So, I agree with you. The first ray cutout is sold as a sagittal plane blockade help, not as a pronation help. I never understood it's purpose until I started using it in already made orthotics that were wonderful but just jamming up the first ray too much for me. They can be simple thinning of the plastic in the distal medial corner. Dr John Weed did this on 50% of his Root balanced forefoot varus of course Rohadur orthotic devices to allow for better propulsion--long before the term Sagittal Plane Blockade was coined. And now we have the met pads and the extensions that we can use for the patient's benefit.
    I hope you can see I love this stuff. In my rambling, if it is clear that I have not really answered your question, give me a rephrase. Thank YOu. Dr Rich Blake

    ReplyDelete
  3. Hi there. Thank you for this blog and for your passion!
    I have the same question SB has. Your solution sounds backwards to me, too, especially because I have recently gotten such incredible relief from supporting my first ray with an insert. I have Morton's foot, high arches and Equinus. I've had injuries of all sorts since the age of 15. Even had knee surgery (tibia tubular transfer) and almost had the forefoot neuromas removed. Finally had quit all activity in July of this year with foot, ankle, knee and pelvis pain that would not resolve. My PT had given up and sent me to a pain management doc. Two months later, the PT suggested I check out the website mortonsfoot.com. I've been using the number 6 insert since November. I am gobsmacked. Not only has most of my pain resolved, even my shoulders and neck feel better and my posture has improved. I've returned to yoga and walking and am amazed at how every way I move and support my body is different. This insert ONLY supports the first ray. I have tossed my orthodics and all arch supports. In yoga today, I jumped to the front of my mat, nearly knocking myself over (I wear Vibrams for yoga so I can wear the lift when practicing). I have so much power pushing off with my big toe. Even my calluses are thinning since my feet no longer twist at end stage pronation.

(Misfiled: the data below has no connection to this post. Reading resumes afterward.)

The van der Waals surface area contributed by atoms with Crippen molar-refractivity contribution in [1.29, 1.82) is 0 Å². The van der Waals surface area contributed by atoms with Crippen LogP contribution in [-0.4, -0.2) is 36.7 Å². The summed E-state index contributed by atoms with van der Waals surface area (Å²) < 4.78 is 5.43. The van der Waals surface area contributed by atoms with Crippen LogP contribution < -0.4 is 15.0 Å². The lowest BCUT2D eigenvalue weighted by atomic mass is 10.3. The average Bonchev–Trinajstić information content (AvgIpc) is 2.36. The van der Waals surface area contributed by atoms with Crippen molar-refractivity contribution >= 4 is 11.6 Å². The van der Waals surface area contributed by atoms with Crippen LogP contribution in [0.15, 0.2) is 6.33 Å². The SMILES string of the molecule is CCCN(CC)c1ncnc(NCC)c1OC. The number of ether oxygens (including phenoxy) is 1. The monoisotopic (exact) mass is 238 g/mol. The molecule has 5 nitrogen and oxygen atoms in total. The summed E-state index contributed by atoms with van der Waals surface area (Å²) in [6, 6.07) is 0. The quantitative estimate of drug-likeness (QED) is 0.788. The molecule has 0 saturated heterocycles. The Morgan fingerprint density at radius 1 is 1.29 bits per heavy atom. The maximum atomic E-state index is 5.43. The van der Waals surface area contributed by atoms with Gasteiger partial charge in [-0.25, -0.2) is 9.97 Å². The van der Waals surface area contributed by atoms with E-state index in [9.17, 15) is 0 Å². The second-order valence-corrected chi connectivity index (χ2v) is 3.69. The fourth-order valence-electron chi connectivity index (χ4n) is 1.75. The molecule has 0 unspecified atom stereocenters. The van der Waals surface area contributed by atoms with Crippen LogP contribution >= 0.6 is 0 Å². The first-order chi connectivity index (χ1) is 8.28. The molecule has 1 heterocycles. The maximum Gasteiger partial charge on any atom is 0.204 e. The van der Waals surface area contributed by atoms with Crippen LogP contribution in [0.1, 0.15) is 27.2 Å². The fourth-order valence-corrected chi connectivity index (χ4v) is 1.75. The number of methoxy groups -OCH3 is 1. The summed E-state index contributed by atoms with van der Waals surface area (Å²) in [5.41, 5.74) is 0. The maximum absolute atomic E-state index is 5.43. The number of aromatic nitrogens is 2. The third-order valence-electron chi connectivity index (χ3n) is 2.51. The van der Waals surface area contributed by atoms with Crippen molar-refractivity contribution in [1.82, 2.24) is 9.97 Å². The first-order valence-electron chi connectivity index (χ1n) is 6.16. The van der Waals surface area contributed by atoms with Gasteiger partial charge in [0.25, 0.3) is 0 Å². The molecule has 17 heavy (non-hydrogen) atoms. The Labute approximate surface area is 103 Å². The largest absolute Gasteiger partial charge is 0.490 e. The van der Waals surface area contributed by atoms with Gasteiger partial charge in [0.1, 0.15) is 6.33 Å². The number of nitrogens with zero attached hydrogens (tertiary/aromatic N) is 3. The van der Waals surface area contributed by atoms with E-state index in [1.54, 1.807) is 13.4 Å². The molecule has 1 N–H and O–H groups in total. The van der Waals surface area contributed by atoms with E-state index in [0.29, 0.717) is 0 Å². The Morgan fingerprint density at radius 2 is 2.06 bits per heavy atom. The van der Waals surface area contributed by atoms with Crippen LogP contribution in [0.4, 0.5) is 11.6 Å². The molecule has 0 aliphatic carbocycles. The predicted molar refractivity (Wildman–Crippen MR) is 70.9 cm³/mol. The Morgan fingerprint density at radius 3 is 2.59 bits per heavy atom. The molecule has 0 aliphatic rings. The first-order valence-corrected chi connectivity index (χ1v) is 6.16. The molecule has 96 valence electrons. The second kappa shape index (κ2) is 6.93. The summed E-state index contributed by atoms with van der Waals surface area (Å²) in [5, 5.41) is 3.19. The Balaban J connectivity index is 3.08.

I used to be able to get my feet flat on the floor in down dog, but my feet would be sore. When using this insert, my arches seem to "turn on" in down dog and I can no longer get my heels to the ground.

    The other thing I've noticed is that my transverse abdominals are more consistently engaged when I walk or stand.

    Anyway, curious. Have you tried to just support the first ray with a patient? If not, why?

    ReplyDelete
  4. BTW, my podiatrist is pretty good but he does not correct for Morton's foot. I plan to meet with him to let him know of my success. I want everyone to have the relief I've found.

    ReplyDelete
    Replies
    1. I am having trouble with my my 1st ray. I am having pain in my feet, knee, hip, shoulder, and neck. I also have a mild high arch. Through all of this I acquired a bunion.

      I have had a hard time getting shoes to fit. I wonder if other people find it difficult fitting into shoes.

      I did find the Mortons.com site. I do not have a mortons foot, my big toe is my longest toe, but they say on the site that it is the longer web space and the short met bone, which I have. My right foot is giving me the most problems. I lost most of my fat pad on that foot. Also obtained a bunion on my big toe joint. Very sore underneath the joint when walking.

      I was going to try them. I was wondering if they were uncomfortable at first and if it took awhile to break them in? Did you get the perfect fit or just order the 6?

      Also, how did you fit the insert into your vibrams? Curious too....

      Delete

Thank you very much for leaving a comment. Due to my time restraints, some comments may not be answered.I will answer questions that I feel will help the community as a whole.. I can only answer medical questions in a general form. No specific answers can be given. Please consult a podiatrist, therapist, orthopedist, or sports medicine physician in your area for specific questions.